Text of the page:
Robert Gimello: “Visions of Otherworldly Splendor: The Aesthetic of zhuāngyán 莊嚴 and Buddhist Views of the Anagogical Value of Sumptuous Art”

Thursday May 20th 2010, 5:15PM
Event Sponsor
Ho Center for Buddhist Studies at Stanford, Stanford Humanities Center
Building 260, Pigott Hall Room 113
Robert Gimello


Buddhist aesthetics is an underdeveloped field. Modern interpreters of Buddhism, both those working within the tradition and those viewing it from without, have given little sustained attention to the question of how, if at all, things deemed beautiful to the senses can have been understood by Buddhists to assist rather than impede the pursuit of liberation. Insofar as a Buddhist aesthetic is conceived at all it is often assumed to be minimalist — an aesthetic of restraint, simplicity, austerity, understatement, ellipsis, etc. And yet Buddhist literature, Buddhist visual culture, and especially Buddhist liturgical practice abound in veritable hyperboles of color, shape, texture, sound, and scent. The term commonly employed to characterize, or intimate, this religious aesthetic is the word 莊嚴 (Chinese: zhuāngyán, Japanese: shōgon, Korean: chang’ŏm), which was often used to translate the Sanskrit words like vyūha and alaṃkāra and which can be variously translated, depending on context, as “glory,” “splendor,” “grandeur,” “magnificence,” “stateliness,” “solemnity,” “majesty,” “sublimity,” “Herrlichkeit,” adornment,” “ornamentation,” etc.). This presentation — drawing on the literature but also the art, architecture, and ritual usages of East Asian Mahāyāna Buddhism, especially its esoteric register — will explore explicit and implicit Buddhist views of the salvific value of the zhuāngyán aesthetic.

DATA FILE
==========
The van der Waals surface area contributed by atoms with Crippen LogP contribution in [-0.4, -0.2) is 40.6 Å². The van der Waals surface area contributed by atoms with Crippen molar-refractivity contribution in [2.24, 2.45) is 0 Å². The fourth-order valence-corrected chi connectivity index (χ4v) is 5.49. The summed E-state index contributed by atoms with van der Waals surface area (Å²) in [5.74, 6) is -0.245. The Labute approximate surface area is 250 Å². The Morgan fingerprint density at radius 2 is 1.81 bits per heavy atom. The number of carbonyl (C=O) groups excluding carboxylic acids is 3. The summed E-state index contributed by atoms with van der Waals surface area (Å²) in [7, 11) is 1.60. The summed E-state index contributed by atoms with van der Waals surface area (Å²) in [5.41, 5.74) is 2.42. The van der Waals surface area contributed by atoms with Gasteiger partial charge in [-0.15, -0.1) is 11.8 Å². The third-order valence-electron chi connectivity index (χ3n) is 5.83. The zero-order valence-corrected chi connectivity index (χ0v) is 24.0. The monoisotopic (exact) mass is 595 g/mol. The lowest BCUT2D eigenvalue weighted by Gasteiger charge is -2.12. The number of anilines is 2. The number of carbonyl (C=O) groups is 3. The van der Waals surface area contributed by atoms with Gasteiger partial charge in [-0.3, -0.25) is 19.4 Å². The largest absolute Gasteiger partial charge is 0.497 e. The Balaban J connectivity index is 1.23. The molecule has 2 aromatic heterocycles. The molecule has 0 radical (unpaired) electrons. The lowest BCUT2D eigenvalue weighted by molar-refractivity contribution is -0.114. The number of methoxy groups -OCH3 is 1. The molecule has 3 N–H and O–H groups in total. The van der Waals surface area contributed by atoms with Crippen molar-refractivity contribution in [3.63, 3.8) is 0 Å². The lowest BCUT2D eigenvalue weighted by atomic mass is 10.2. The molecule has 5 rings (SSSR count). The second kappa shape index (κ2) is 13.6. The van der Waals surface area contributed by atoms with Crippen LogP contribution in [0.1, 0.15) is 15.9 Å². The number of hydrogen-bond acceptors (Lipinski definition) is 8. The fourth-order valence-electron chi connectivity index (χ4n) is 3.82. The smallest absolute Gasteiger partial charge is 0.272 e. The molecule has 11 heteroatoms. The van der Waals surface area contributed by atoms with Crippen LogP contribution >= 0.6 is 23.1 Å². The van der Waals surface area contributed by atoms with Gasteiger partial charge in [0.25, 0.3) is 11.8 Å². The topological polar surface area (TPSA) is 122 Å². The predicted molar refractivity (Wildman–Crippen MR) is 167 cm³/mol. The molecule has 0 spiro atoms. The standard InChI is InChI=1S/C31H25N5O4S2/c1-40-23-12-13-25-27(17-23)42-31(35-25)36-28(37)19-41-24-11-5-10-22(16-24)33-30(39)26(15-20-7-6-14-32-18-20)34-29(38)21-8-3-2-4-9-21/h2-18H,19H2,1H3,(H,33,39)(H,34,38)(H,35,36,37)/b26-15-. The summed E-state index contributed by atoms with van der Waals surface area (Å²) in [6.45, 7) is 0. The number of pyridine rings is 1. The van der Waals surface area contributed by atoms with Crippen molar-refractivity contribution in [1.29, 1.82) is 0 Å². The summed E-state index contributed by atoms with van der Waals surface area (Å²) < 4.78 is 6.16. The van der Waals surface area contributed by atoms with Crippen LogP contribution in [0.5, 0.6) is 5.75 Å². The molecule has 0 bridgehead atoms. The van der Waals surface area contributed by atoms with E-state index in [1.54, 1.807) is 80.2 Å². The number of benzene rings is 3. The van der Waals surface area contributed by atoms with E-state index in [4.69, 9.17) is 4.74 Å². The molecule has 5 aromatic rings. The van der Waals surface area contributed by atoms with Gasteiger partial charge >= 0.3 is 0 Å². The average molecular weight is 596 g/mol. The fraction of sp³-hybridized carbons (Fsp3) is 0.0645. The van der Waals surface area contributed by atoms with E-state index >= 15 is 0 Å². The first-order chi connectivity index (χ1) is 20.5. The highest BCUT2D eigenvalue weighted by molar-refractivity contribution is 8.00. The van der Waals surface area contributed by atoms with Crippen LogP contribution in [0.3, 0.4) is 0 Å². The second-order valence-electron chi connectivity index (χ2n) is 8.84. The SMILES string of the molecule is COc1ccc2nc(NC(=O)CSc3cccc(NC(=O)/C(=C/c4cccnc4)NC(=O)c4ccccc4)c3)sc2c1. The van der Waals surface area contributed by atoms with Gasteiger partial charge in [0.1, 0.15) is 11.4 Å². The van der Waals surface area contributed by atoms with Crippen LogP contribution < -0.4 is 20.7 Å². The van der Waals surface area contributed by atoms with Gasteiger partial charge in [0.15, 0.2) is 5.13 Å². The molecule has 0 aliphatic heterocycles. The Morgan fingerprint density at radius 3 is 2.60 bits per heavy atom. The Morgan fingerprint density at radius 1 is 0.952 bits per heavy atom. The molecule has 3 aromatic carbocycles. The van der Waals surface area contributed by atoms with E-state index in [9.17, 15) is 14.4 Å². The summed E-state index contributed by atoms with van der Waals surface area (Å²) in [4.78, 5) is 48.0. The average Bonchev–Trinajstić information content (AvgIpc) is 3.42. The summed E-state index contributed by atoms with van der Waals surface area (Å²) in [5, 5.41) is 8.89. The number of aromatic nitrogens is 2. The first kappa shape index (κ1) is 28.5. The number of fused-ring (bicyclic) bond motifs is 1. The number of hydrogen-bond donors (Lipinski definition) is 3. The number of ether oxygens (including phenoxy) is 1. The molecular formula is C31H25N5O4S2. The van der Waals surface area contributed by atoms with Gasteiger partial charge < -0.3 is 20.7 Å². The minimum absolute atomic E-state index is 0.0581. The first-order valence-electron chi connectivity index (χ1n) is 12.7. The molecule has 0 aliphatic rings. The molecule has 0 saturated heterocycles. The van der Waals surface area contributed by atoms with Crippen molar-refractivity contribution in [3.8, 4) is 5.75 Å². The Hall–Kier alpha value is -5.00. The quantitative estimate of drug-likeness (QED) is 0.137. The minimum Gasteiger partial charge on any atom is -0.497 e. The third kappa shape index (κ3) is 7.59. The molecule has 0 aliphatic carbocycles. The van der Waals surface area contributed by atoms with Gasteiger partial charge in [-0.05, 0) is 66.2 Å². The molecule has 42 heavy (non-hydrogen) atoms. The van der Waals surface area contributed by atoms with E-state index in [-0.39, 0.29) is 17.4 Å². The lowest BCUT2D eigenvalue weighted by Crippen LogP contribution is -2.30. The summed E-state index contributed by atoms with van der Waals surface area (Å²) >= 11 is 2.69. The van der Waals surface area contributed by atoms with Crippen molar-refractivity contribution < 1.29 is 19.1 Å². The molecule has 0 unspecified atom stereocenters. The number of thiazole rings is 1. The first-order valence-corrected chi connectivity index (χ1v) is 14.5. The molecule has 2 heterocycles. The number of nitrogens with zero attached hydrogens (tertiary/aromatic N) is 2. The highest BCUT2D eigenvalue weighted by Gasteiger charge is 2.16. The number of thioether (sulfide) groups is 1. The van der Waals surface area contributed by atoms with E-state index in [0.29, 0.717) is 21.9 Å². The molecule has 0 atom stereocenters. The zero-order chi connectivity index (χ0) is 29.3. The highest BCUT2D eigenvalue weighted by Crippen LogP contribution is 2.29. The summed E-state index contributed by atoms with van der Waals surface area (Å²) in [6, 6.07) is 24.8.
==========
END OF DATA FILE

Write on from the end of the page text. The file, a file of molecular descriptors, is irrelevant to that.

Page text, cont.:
A graduate of Columbia University, Professor Gimello is research professor at Notre Dame and has taught at Dartmouth, UC Santa Barbara, the University of Arizona, and Harvard. He is a specialist in Chinese Buddhism, with particular interest in Buddhist thought in the Tang and Song dynasties. He has co-edited Studies in Ch'an and Huayen (1983) and Paths to Liberation: The Marga and Its Transformations in Buddhist Thought (1993), and is the author of numerous studies on Buddhist subjects. Among his many current projects, he is working on a Catholic theology of Buddhism.